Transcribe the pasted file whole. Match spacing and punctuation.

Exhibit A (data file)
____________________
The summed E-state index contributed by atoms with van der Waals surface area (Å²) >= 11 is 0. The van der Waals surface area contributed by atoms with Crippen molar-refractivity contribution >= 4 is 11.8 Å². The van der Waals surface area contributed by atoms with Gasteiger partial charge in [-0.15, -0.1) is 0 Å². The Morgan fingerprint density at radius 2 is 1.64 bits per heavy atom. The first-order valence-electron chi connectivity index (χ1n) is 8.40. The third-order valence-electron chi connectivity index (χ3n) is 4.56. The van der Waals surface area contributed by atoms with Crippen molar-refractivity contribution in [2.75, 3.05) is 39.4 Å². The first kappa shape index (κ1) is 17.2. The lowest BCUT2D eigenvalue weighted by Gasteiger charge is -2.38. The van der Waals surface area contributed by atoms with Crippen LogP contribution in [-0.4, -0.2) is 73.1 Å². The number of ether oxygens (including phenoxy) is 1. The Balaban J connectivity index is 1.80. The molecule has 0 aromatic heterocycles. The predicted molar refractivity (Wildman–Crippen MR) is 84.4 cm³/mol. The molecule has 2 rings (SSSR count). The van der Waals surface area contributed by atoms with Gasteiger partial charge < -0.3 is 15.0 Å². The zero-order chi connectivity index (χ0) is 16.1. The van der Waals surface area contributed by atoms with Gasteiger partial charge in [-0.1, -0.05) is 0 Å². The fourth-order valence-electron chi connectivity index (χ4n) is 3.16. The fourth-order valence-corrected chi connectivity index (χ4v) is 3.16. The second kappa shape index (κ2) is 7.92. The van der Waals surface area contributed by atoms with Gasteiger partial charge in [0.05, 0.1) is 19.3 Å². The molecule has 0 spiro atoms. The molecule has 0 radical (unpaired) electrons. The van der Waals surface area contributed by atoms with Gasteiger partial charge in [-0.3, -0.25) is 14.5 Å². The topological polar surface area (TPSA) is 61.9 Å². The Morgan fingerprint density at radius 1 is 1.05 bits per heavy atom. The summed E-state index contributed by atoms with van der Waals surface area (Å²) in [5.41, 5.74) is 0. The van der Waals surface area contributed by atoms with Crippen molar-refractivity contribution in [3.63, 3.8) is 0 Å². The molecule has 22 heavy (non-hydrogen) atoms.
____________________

The summed E-state index contributed by atoms with van der Waals surface area (Å²) >= 11 is 0. The van der Waals surface area contributed by atoms with Crippen molar-refractivity contribution >= 4 is 11.8 Å². The van der Waals surface area contributed by atoms with Gasteiger partial charge in [-0.15, -0.1) is 0 Å². The Morgan fingerprint density at radius 2 is 1.64 bits per heavy atom. The first-order valence-electron chi connectivity index (χ1n) is 8.40. The third-order valence-electron chi connectivity index (χ3n) is 4.56. The van der Waals surface area contributed by atoms with Crippen molar-refractivity contribution in [2.75, 3.05) is 39.4 Å². The first kappa shape index (κ1) is 17.2. The lowest BCUT2D eigenvalue weighted by Gasteiger charge is -2.38. The van der Waals surface area contributed by atoms with Crippen LogP contribution in [-0.4, -0.2) is 73.1 Å². The number of ether oxygens (including phenoxy) is 1. The Balaban J connectivity index is 1.80. The molecule has 0 aromatic heterocycles. The predicted molar refractivity (Wildman–Crippen MR) is 84.4 cm³/mol. The molecule has 2 rings (SSSR count). The van der Waals surface area contributed by atoms with Gasteiger partial charge < -0.3 is 15.0 Å². The zero-order chi connectivity index (χ0) is 16.1. The van der Waals surface area contributed by atoms with Gasteiger partial charge in [-0.1, -0.05) is 0 Å². The fourth-order valence-electron chi connectivity index (χ4n) is 3.16. The fourth-order valence-corrected chi connectivity index (χ4v) is 3.16. The second kappa shape index (κ2) is 7.92. The van der Waals surface area contributed by atoms with Gasteiger partial charge in [0.05, 0.1) is 19.3 Å². The molecule has 0 spiro atoms. The molecule has 0 radical (unpaired) electrons. The van der Waals surface area contributed by atoms with Gasteiger partial charge in [-0.3, -0.25) is 14.5 Å². The topological polar surface area (TPSA) is 61.9 Å². The Morgan fingerprint density at radius 1 is 1.05 bits per heavy atom. The summed E-state index contributed by atoms with van der Waals surface area (Å²) in [5.41, 5.74) is 0. The van der Waals surface area contributed by atoms with Crippen molar-refractivity contribution in [3.63, 3.8) is 0 Å². The molecule has 22 heavy (non-hydrogen) atoms.